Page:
Do I Need a Certificate of Deposit or a Money Market Account?
Certificates of deposit (CDs) and money market accounts (MMAs) are types of savings accounts that generate higher yields than regular savings accounts. In exchange for higher interest rates, CDs and MMAs may have higher minimum deposit and balance requirements than ordinary savings accounts.
Both CDs and MMAs are covered by insurance if they're opened at an FDIC-insured bank. That coverage protects the total amount of deposits under your name at each institution, including all checking and savings accounts, up to $250,000.
Apart from these similarities, a CD and an MMA work differently, and they have different rules about how they pay interest and how much access they allow to your money.
How do CDs work?
With a CD, you put in money for a fixed, preset length of time, and that money earns interest until the account reaches its maturity date. Terms for bank CDs generally range from six months to five years. If you want to take money out of the CD before it reaches its maturity date, you'll have to pay a penalty. You can't add to the amount in a CD during its term.
Some CDs pay a fixed rate of return while others pay variable rates. Typically, longer-term CDs pay higher interest rates.
In addition, some CDs roll over automatically — that is, when they mature, they convert to a new CD of the same length of time (with the current rate for that CD type , unless you tell the bank you want to withdraw the money). This compounds your earnings by adding the interest you earned on the first CD to the initial principal of your new CD. Other CDs stop paying interest after the CD reaches maturity, at which point you can either renew the CD or withdraw your money.1
How do MMAs work?
Like a traditional savings account, an MMA allows you to withdraw and deposit money once you open an account. The bonus feature is that, unlike a savings account, an MMA also lets you write a limited number of checks each month.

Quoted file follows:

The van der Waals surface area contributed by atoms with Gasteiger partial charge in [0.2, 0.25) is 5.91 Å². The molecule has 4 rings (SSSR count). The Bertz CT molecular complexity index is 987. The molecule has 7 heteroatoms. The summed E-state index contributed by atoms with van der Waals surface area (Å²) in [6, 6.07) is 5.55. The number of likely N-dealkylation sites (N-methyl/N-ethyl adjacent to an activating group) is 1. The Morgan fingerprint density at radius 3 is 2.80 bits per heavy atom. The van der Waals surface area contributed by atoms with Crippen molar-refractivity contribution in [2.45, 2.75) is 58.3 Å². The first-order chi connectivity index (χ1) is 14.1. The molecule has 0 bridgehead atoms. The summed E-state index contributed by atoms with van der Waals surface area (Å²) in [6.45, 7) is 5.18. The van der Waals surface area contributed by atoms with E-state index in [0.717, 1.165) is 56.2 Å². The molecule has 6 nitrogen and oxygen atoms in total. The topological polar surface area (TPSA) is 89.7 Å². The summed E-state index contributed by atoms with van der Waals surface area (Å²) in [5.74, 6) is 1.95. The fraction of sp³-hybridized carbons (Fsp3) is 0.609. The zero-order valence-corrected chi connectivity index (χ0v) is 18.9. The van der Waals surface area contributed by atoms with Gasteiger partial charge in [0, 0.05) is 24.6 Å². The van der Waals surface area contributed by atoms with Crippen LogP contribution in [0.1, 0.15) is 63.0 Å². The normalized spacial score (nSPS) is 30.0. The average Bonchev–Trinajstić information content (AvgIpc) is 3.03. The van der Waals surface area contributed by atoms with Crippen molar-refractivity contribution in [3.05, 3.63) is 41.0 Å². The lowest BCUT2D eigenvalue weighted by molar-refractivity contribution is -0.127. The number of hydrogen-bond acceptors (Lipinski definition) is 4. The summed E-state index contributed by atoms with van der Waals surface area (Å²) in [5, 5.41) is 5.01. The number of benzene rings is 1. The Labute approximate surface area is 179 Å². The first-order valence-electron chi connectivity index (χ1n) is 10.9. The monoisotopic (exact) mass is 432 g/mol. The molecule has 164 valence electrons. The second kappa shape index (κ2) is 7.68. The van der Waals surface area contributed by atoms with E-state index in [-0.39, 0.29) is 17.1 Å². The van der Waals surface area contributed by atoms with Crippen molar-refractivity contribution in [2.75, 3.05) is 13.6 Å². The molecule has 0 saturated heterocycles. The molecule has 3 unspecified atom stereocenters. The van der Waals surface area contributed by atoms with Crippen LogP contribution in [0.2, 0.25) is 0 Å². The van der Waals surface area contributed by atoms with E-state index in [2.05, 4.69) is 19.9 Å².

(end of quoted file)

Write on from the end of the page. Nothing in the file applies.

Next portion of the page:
While the money in an MMA is accessible, it's subject to the same transaction limits that federal banking regulations impose on regular savings accounts.2 That means you can make no more than six transfers or withdrawals per calendar month or four-week statement cycle. Transactions made in person and through an ATM don't count against your limit, but writing checks and making online transfers do.
Additionally, the variable interest rates of MMAs is usually based on a tiered system, with higher rates applying to accounts with higher balances.
Be careful not to confuse money market accounts with money market funds, which are sold by investment companies and other non-bank vendors that aren't FDIC-insured.3
CDs and money market accounts are types of savings accounts, but they differ in how they pay interest and how much access they allow to your money.
Which account is best for me?
If you can do without the cash for six months to several years, it makes sense to take advantage of the higher interest rates you can typically get from a CD.
In general, even a shorter-term CD (like a six-month CD) will pay a better interest rate than an MMA. However, since this money isn't accessible without a penalty (except at maturity), you may want to keep any money you'll need access to in the shorter term in an MMA.
Ready to learn more or decide whether a CD or MMA is a good savings option for you? Synovus is here to help. Visit your local branch to talk with a banker.
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